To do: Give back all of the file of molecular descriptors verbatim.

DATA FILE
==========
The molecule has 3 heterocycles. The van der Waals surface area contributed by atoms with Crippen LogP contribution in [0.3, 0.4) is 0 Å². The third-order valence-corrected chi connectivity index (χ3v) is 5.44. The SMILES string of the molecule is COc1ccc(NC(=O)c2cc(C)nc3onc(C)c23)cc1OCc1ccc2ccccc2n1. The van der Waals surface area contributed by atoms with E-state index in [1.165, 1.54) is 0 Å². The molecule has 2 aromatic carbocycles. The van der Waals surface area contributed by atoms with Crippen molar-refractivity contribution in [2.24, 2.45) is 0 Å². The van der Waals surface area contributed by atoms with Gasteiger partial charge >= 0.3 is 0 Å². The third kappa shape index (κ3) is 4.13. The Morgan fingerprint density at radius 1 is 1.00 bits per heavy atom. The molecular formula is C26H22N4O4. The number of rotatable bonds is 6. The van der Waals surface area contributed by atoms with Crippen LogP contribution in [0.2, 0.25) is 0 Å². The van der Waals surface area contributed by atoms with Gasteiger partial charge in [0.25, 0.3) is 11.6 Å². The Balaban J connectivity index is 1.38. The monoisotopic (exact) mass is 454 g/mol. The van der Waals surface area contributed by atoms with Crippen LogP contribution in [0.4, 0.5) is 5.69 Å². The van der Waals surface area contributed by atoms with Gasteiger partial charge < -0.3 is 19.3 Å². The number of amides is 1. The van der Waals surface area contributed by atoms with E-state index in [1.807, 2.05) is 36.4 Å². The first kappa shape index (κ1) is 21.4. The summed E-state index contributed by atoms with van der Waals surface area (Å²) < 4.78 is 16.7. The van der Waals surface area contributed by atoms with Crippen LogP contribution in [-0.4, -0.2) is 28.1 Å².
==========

The molecule has 3 heterocycles. The van der Waals surface area contributed by atoms with Crippen LogP contribution in [0.3, 0.4) is 0 Å². The third-order valence-corrected chi connectivity index (χ3v) is 5.44. The SMILES string of the molecule is COc1ccc(NC(=O)c2cc(C)nc3onc(C)c23)cc1OCc1ccc2ccccc2n1. The van der Waals surface area contributed by atoms with E-state index in [1.165, 1.54) is 0 Å². The molecule has 2 aromatic carbocycles. The van der Waals surface area contributed by atoms with Crippen molar-refractivity contribution in [2.24, 2.45) is 0 Å². The van der Waals surface area contributed by atoms with Gasteiger partial charge >= 0.3 is 0 Å². The third kappa shape index (κ3) is 4.13. The Morgan fingerprint density at radius 1 is 1.00 bits per heavy atom. The molecular formula is C26H22N4O4. The number of rotatable bonds is 6. The van der Waals surface area contributed by atoms with Crippen LogP contribution in [0.2, 0.25) is 0 Å². The van der Waals surface area contributed by atoms with Gasteiger partial charge in [0.25, 0.3) is 11.6 Å². The Balaban J connectivity index is 1.38. The monoisotopic (exact) mass is 454 g/mol. The van der Waals surface area contributed by atoms with Crippen LogP contribution in [0.4, 0.5) is 5.69 Å². The van der Waals surface area contributed by atoms with Gasteiger partial charge < -0.3 is 19.3 Å². The number of amides is 1. The van der Waals surface area contributed by atoms with E-state index in [1.807, 2.05) is 36.4 Å². The first kappa shape index (κ1) is 21.4. The summed E-state index contributed by atoms with van der Waals surface area (Å²) < 4.78 is 16.7. The van der Waals surface area contributed by atoms with Crippen LogP contribution in [-0.4, -0.2) is 28.1 Å².